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Hey, what’s up? Nesse episódio do podcast Inglês Online eu vou falar sobre algumas expressões do inglês com a palavra bar, incluindo a expressão que quer dizer “atrás das grades”.
Hello, everybody. How have you been? Today we have a new episode of the inglesonline podcast. Please subscribe to this podcast using the Podcasts app for iPhone or iPad, or listen to the episodes using the Inglesonline Android app.
So today we’re going to focus on a few expressions with the word BAR. I don’t mean “bar” as in the place you go to get a few drinks. I mean “bar” as that long, rigid piece of solid material that can be used to support something or… it can also be used as a barrier, or as a part to some kind of structure and so on.
So here’s the first one: bar none. Sound familiar? Never heard of it? Either way, please listen to these examples of bar none being used:
So after listening to these examples, what do you think “bar none” means? Well, it means “no exceptions”. And that is why bar none usually follows a statement that something or someone is the best, the most intelligent, the most efficient, and so on. It can be used for the bad stuff as well, like “this is the worst hotel I’ve ever been to, bar none” but it’s just more frequently used to emphasize the best, the strongest, the most talented and so on. I’m trying to remember how I could use “bar none” in my personal opinions – so here are a few: I think Friends is the funniest sitcom ever, bar none. Mango is my favorite fruit, bar none. It is also the most delicious fruit on the planet, bar none. Do you agree? Disagree? Let me know in the comments. Let’s wrap up this section with one more example I found on Twitter (all those other examples came from Twitter as well, by the way). Here it goes: Bike riding is, bar none, the best way I have found to clear my head.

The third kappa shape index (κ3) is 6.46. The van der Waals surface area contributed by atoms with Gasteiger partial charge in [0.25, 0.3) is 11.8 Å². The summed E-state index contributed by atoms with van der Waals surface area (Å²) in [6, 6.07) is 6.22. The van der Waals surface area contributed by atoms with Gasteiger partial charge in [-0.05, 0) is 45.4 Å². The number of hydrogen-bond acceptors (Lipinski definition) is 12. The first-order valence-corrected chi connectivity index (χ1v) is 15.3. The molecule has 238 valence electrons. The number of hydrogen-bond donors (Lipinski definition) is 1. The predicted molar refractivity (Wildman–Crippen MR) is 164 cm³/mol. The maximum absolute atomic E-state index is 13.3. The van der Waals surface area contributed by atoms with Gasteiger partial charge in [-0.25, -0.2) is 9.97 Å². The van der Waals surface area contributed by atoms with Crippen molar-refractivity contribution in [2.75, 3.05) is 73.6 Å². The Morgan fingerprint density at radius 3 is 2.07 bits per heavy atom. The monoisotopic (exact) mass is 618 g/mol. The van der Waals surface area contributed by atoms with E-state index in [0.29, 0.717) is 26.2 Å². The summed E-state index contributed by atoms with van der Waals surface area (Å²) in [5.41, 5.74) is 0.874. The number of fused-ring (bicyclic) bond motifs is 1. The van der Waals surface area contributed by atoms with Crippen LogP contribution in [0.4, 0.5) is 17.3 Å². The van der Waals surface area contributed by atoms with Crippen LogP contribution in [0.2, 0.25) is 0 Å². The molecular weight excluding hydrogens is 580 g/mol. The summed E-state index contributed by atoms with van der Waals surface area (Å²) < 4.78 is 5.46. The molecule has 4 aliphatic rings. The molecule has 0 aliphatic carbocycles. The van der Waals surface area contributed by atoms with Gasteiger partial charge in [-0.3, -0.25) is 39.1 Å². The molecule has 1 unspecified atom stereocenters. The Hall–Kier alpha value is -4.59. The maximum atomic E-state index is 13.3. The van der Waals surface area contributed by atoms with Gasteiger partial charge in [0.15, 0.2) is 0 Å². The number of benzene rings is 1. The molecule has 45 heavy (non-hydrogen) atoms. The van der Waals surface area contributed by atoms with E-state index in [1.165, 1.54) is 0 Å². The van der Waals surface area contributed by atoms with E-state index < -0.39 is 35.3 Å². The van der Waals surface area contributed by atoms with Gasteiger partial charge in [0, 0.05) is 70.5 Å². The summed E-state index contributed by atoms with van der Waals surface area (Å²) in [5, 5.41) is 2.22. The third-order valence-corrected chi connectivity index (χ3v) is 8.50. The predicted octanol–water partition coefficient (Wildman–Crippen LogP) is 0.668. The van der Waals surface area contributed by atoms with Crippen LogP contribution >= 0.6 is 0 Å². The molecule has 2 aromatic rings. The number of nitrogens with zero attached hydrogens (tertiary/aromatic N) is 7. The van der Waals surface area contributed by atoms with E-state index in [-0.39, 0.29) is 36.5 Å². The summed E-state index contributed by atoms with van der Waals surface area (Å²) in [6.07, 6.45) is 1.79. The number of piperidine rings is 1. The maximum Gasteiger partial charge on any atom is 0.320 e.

Alright, so here’s another expression with bar. Behind bars. I bet many of you have heard this one before, especially if you’re a fan of cop shows on TV. “Behind bars” is an informal way of saying in prison, in jail. So if someone is behind bars, they’re in prison. Yep, that’s it. Listen to this example: Danielle Kellogg is sentenced to 15 years behind bars for the DWI crash that killed a 7-month-old. So this Danielle lady was sentenced to fifteen years in prison – she’ll be behind bars for fifteen years.
Here’s another piece of news I read: A federal judge sentenced Anthony Johnsson to 6½ years behind bars for insider trading. Six and a half years behind bars – in other words, in prison. By the way – what’s insider trading? That is the sharing of privileged information, information that should not be shared with the public – so some people go ahead and share that information with other people, and those people use that info for personal financial gain… for example, to buy stocks that will make them lots of money. I think that famous American celebrity, Martha Stewart, spent some time behind bars for insider trading.
And, hasn’t that soapopera “Salve Jorge” just come to an end? So who’s behind bars in the final episode? Let us know in the comments and talk to you next time.
Sound familiar? = Does it sound familiar? (Tá reconhecendo?)
is sentenced to = é condenada a
DWI = driving while intoxicated (dirigindo “intoxicado”, ou sob efeito de álcool)
DWI crash = acidente de carro em que um ou mais motoristas estavam sob efeito de álcool
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